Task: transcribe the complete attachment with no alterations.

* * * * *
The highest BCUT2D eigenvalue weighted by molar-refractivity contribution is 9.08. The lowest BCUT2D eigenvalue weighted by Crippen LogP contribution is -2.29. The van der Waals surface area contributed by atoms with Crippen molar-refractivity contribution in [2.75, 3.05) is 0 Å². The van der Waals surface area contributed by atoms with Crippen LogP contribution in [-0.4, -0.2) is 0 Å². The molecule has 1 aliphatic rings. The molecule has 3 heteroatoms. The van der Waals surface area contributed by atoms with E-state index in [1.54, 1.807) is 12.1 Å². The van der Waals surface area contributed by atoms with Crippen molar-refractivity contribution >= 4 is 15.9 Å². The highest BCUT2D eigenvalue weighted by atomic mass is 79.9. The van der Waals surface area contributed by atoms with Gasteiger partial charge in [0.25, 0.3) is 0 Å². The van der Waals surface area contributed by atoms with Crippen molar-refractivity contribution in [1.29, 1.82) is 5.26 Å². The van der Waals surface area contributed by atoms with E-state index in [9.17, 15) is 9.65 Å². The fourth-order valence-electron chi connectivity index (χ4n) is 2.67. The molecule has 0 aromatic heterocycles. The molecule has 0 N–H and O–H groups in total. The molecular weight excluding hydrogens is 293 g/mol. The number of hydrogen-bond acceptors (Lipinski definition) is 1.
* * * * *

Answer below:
The highest BCUT2D eigenvalue weighted by molar-refractivity contribution is 9.08. The lowest BCUT2D eigenvalue weighted by Crippen LogP contribution is -2.29. The van der Waals surface area contributed by atoms with Crippen molar-refractivity contribution in [2.75, 3.05) is 0 Å². The van der Waals surface area contributed by atoms with Crippen LogP contribution in [-0.4, -0.2) is 0 Å². The molecule has 1 aliphatic rings. The molecule has 3 heteroatoms. The van der Waals surface area contributed by atoms with E-state index in [1.54, 1.807) is 12.1 Å². The van der Waals surface area contributed by atoms with Crippen molar-refractivity contribution >= 4 is 15.9 Å². The highest BCUT2D eigenvalue weighted by atomic mass is 79.9. The van der Waals surface area contributed by atoms with Gasteiger partial charge in [0.25, 0.3) is 0 Å². The van der Waals surface area contributed by atoms with Crippen molar-refractivity contribution in [1.29, 1.82) is 5.26 Å². The van der Waals surface area contributed by atoms with E-state index in [9.17, 15) is 9.65 Å². The fourth-order valence-electron chi connectivity index (χ4n) is 2.67. The molecule has 0 aromatic heterocycles. The molecule has 0 N–H and O–H groups in total. The molecular weight excluding hydrogens is 293 g/mol. The number of hydrogen-bond acceptors (Lipinski definition) is 1.